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An Inspiring Perspective on the First Thanksgiving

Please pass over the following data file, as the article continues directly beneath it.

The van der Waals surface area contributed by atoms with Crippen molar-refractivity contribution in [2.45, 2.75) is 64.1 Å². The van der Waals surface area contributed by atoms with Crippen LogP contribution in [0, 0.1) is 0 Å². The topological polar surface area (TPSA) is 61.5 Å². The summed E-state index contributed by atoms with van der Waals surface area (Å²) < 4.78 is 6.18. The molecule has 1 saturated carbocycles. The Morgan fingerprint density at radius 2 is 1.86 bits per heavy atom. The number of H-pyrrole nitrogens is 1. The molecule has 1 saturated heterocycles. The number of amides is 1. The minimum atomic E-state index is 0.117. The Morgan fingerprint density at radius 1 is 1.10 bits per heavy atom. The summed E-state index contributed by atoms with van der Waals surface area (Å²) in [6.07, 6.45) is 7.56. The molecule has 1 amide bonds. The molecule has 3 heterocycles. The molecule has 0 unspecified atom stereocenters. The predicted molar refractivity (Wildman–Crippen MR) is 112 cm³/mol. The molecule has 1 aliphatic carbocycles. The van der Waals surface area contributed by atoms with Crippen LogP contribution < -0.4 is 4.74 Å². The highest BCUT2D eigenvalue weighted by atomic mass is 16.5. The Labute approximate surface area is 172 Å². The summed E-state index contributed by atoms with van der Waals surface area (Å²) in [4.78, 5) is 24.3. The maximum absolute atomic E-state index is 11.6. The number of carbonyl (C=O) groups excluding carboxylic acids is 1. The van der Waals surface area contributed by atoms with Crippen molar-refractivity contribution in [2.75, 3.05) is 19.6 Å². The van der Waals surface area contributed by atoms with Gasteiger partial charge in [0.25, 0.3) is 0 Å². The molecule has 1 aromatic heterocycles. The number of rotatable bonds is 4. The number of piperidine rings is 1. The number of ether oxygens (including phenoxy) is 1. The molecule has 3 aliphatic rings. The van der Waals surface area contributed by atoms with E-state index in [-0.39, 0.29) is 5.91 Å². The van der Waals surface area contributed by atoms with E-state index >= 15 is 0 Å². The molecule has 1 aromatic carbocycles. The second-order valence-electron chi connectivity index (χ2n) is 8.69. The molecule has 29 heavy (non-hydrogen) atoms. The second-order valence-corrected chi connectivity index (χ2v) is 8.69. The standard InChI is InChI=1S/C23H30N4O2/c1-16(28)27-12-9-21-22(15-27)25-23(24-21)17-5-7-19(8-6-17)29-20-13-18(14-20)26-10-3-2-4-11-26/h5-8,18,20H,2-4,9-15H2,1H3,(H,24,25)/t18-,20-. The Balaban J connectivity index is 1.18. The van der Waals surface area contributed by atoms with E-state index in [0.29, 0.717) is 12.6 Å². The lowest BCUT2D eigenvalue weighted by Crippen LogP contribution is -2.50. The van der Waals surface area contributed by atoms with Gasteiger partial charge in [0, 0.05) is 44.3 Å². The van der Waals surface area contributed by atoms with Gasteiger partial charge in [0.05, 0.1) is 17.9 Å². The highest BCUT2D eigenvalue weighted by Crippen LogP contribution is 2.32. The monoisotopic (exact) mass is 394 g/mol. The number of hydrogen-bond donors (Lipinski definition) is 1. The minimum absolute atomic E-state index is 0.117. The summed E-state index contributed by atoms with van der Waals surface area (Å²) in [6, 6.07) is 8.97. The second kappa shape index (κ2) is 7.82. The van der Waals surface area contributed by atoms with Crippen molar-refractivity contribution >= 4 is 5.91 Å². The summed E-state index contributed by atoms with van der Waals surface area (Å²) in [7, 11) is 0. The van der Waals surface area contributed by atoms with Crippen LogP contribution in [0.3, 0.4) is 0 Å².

Connie Baxter Marlow Boston City Hall November 18, 2005 Three days of feasting and celebration long, long ago. Why is it the focal point of such intense feelings today? School children play out an ideal scene of Pilgrims and Indians feasting and playing together. Families get together and enjoy a time over a meal said to replicate this feast eaten almost 400 years ago. A people long misunderstood stand up in anger. What is it about this time in America's history that carries such a charge? Could it be that this controversy reflects a world out of balance? Could it be a symbol of unfulfilled promises? Did somehow this extraordinary origin story of two cultures rising to their highest level on the edge of a wilderness show us what is possible? It is said that "We promise according to our desires and fulfill according to our fears". Did the Massasoit Ousa Mequin and the Pilgrim leaders promise us all something we ourselves couldn't produce? Are we angry, guilty, and ashamed of what happened since the breaking of that 50-year treaty of friendship and peace signed at their first meeting? I believe this is the crux of the situation: we are disappointed, embarrassed, ashamed, confused and we don't know what to do about it - so we find someone to blame for that confusion. I think it is time we take a good look at the extraordinary people and circumstances that can take us up and out of the situation we find ourselves in today. These people can inspire us - and I feel that inspiration is the only way out - up and out to a higher level of consciousness to a place in our hearts we, perchance, haven't visited since. I would like to share a perspective that can perhaps take us all to higher ground if we choose to go there. After thoroughly researching original materials of the Mayflower Pilgrims I discovered these Separatists who became the Mayflower Pilgrims - these Cambridge-educated leaders of their community and families began to question the absolute monarchy of their king when the Bible was made accessible through its English translation in the early 1600's. Through the words and life of the man who embodied the Christ consciousness 1500 hundred years before, they realized that God intended humanity to live in freedom, the freedom to live according to our conscience. They committed treason, were jailed and chose to live in exile rather than submit to unjust laws that compromised that freedom. These rebellious folks left their mother country, England, journeyed to Leiden, Holland where they and their families lived for 12 years as lecturers in the university and tradesmen, until they traveled to America where they met a visionary leader and with whom, at their first meeting, they created a bond of friendship that was to last their lifetime.